It’s a sobering statistic, but 1 in 8 women will develop breast cancer. It’s diagnosed more than any other type of cancer and is the second-leading cause of cancer-related deaths for women in the United States.
“Breast cancer is very common and, if caught early, very treatable, but it’s also largely out of our control—a mix of genetic and environmental factors is to blame,” says Melissa Troester, PhD, professor in the Department of Epidemiology and director of the UNC Center for Environmental Health and Susceptibility. “Even so, there are steps each woman can take to reduce her individual risk.”
Here’s what to know.
Uncontrollable Risk Factors for Breast Cancer
It may feel like common sense, but being a woman is the biggest risk factor.
“Ninety-nine percent of breast cancer cases are found in women,” Dr. Troester says. “However, it is important to mention that while it is rare, men can get breast cancer as well.”
Another leading risk factor is age. As a woman gets older, her risk of getting breast cancer increases. Most women who get breast cancer are 50 or older, but younger women get it, too; about 11 percent of new cases of breast cancer in the U.S. are found in women younger than 45.
Family history is another key risk factor that a woman can’t control. If a woman has breast cancer in her family, she’s more at risk for getting it. And if the individual in her family is a first-degree female relative—her sister, mother or daughter—that risk is even higher. About 5 to 10 percent of breast cancers are hereditary, which means they result from a gene mutation you get from a parent.
Risk Factors for Breast Cancer That a Woman Can Control
Controllable risk factors for breast cancer fall primarily into four categories: what you drink, what you weigh, how much you move and whether you smoke.
Research has shown that drinking alcohol increases breast cancer risk, even for women who drink moderately. A 2017 report found that even one small drink a day (10 grams) increased breast cancer risk by 5 percent for premenopausal women and 9 percent for postmenopausal women. Women who drink more heavily—three drinks a day—are 1.5 times likelier than nondrinkers to get breast cancer.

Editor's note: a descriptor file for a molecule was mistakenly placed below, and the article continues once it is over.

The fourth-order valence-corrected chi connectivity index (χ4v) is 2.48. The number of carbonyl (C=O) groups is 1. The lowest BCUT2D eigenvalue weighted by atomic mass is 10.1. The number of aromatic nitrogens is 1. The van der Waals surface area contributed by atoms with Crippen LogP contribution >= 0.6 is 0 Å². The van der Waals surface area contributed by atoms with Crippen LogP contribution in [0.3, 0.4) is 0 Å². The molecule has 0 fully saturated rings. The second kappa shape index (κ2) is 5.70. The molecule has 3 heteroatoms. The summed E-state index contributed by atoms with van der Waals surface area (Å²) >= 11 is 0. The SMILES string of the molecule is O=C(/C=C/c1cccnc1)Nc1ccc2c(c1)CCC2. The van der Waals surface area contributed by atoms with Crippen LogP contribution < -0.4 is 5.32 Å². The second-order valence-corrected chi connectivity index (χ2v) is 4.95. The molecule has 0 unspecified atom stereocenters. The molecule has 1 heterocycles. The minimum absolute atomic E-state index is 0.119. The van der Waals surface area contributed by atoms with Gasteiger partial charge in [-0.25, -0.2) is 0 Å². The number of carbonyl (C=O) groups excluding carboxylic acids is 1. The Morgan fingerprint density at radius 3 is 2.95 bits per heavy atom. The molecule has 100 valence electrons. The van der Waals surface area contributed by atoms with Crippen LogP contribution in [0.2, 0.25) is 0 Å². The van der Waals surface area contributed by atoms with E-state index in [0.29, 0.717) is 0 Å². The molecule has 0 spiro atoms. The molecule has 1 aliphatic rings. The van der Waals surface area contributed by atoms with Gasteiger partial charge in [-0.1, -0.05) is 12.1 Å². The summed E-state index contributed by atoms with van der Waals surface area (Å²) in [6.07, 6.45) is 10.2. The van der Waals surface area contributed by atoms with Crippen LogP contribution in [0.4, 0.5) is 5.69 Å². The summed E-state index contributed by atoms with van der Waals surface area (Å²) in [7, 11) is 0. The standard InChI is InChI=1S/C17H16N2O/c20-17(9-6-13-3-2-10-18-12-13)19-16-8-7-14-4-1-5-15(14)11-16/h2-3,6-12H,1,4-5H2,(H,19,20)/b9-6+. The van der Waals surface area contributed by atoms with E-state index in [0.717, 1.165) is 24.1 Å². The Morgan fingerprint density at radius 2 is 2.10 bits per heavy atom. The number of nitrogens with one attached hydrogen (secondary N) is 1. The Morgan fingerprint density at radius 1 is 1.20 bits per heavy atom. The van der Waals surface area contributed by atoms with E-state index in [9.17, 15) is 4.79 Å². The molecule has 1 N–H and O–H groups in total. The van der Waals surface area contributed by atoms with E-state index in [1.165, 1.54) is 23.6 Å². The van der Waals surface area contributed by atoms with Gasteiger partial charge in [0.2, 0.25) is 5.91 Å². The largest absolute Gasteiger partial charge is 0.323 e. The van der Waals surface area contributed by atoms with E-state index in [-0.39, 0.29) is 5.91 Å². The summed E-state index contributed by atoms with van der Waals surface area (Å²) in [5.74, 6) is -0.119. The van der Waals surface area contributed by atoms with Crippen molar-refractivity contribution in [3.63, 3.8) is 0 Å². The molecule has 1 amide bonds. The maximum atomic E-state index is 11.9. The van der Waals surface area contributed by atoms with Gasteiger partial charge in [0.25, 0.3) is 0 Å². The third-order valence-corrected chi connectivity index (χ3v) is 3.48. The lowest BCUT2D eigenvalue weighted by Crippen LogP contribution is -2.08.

“The increase in risk due to moderate drinking is small, but alcohol is known to affect hormone metabolism and is associated with increases in DNA damage,” Dr. Troester says. “Alcohol is actually associated with increased risk of a number of different kinds of cancers.”
Another risk factor within a woman’s control, at least somewhat, is her weight.
The ways in which fat increases risk are not fully understood. One theory is that the more fat a woman has in her body, the more estrogen her body makes, and estrogen may cause the growth of breast cancer. This risk is significantly higher in women who are postmenopausal. Keeping your body mass index under 25 is a good way to minimize risk. Prevention is the key, because it isn’t clear whether weight loss can reduce risk for a woman who is already obese. The question of weight loss and breast cancer risk is particularly hard to study because women’s weights vary over their lives. However, it’s indisputable that maintaining a healthy weight is best for your overall health.
Of course, it’s easier to maintain a healthy weight with exercise, which carries additional benefits for reducing breast cancer risk. Studies have shown that physically active women have a lower risk of breast cancer than women who do not exercise; the preventive effect appears to be even stronger after menopause. Exercise can lower estrogen levels and boost the body’s immune system, which might help account for its breast cancer-preventing powers.